'Now we just need to make them cheaper to buy too. Octopus Energy is already installing heat pumps at typical UK homes for under £7,500. With the government’s new £5,000 grant, a heat pump can cost customers around £2,500,' says Rebecca Dibb-Simkin, Chief Product & Marketing Officer at Octopus Energy.
'It takes time to scale but demand is there – more than 15,000 people have already joined our heat pump waiting list. As more and more heat pumps roll out of our warehouses, prices will drop further, and soon we won’t need subsidies anymore.'
How much does an air source heat pump cost to run and maintain?
'Warranties for heat pumps vary – five to seven years is typical,' says Ben Whittle. 'Ask your installer for written details of any other maintenance checks you should undertake to ensure everything is working properly. Maintenance costs should not be significantly different to a gas boiler and some very basic checks can be done by the homeowner – however, it is worthwhile checking the conditions of the manufacturer to ensure compliance with any warranty terms.”
He adds that energy bills should go down slightly right now. More so if your gas supply can be capped off – removing the need to pay for the gas standing charge.
'Like a gas boiler, we recommend an annual service of your heat pump,' says John Gilham, Group Technical Manager at Green Building Renewables. 'However, heat pumps often require very little maintenance and you can easily expect it to last for 20-30 years. A typical service of an air source heat pump could cost you between £150-200. They are a low-maintenance heating technology when compared to traditional gas or oil-fuelled boilers.'
Do I need planning permission?
'Air source heat pumps usually fall under permitted development throughout most of the UK and do not require planning permission,' says Ben Whittle. 'If you live in a national park or have a listed building, it’s worth checking the requirements with your local planning office first. Rules are applied slightly differently in each UK nation, so check the most appropriate source for guidance.'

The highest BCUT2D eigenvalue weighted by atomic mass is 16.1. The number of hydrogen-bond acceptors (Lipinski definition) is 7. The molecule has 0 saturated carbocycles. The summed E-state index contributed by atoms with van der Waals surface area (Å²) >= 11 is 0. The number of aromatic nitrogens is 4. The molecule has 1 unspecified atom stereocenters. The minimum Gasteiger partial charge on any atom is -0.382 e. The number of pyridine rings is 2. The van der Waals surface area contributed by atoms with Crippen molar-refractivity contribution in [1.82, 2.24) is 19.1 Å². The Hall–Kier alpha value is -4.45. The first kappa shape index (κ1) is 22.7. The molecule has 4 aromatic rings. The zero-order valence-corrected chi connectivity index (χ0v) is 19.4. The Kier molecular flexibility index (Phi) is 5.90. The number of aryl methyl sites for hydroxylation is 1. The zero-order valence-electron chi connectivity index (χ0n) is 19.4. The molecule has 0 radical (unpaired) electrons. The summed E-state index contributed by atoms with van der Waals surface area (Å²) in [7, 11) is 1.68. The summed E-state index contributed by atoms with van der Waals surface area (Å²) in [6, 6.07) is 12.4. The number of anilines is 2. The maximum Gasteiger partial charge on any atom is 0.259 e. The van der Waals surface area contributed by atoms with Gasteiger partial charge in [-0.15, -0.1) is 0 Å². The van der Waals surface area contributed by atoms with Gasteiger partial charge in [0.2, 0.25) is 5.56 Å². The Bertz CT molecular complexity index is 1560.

Noise is not a big concern. The pump doesn’t run all the time but, when it’s on, it sounds similar to a fridge.
Is an air source heat pump worth it?
'This depends upon your approach to the world and its challenges,' says Russell Dean, Head of Residential Heating & Ventilation at Mitsubishi Electric, which makes A+++ rated Ecodan air source heat pumps.
'However, if you wish to heat your home in a more sustainable way then the answer is an unquestionable yes. Heating our homes in a traditional way means that we are releasing a significant amount of carbon emissions when it is not necessary. Heat pumps are a futureproofed, reliable and cost-effective means to heat your home and will significantly reduce your carbon footprint.'
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Caramel Quin is an award-winning journalist and professional nerd who tests technology for newspapers, magazines and online. She has written for Ideal Home since 2012. She prides herself on real-world testing and translating geek speak into plain English. Her pet hates are jargon, pointless products and over-complicated instruction manuals.